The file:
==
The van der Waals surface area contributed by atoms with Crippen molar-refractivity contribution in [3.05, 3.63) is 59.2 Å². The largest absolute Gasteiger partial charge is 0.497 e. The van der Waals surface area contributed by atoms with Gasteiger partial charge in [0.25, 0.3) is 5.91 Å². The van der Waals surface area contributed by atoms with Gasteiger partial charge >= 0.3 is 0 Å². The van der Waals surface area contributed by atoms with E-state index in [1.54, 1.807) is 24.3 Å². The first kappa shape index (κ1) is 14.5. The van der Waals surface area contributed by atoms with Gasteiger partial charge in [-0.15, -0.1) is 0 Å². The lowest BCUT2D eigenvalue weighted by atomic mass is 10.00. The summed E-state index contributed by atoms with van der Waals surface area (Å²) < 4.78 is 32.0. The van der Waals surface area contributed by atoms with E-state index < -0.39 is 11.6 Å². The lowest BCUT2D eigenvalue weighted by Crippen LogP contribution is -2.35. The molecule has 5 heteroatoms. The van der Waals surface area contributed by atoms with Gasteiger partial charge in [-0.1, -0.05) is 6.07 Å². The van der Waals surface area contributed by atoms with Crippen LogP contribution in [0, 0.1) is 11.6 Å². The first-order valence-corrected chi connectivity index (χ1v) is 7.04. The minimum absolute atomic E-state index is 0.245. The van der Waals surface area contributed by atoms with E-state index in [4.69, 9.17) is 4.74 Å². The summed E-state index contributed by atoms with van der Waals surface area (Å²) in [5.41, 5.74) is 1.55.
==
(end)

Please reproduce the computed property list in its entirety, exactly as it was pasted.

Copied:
The van der Waals surface area contributed by atoms with Crippen molar-refractivity contribution in [3.05, 3.63) is 59.2 Å². The largest absolute Gasteiger partial charge is 0.497 e. The van der Waals surface area contributed by atoms with Gasteiger partial charge in [0.25, 0.3) is 5.91 Å². The van der Waals surface area contributed by atoms with Gasteiger partial charge >= 0.3 is 0 Å². The van der Waals surface area contributed by atoms with E-state index in [1.54, 1.807) is 24.3 Å². The first kappa shape index (κ1) is 14.5. The van der Waals surface area contributed by atoms with Gasteiger partial charge in [-0.15, -0.1) is 0 Å². The lowest BCUT2D eigenvalue weighted by atomic mass is 10.00. The summed E-state index contributed by atoms with van der Waals surface area (Å²) < 4.78 is 32.0. The van der Waals surface area contributed by atoms with E-state index < -0.39 is 11.6 Å². The lowest BCUT2D eigenvalue weighted by Crippen LogP contribution is -2.35. The molecule has 5 heteroatoms. The van der Waals surface area contributed by atoms with Gasteiger partial charge in [-0.1, -0.05) is 6.07 Å². The van der Waals surface area contributed by atoms with Crippen LogP contribution in [0, 0.1) is 11.6 Å². The first-order valence-corrected chi connectivity index (χ1v) is 7.04. The minimum absolute atomic E-state index is 0.245. The van der Waals surface area contributed by atoms with E-state index in [4.69, 9.17) is 4.74 Å². The summed E-state index contributed by atoms with van der Waals surface area (Å²) in [5.41, 5.74) is 1.55.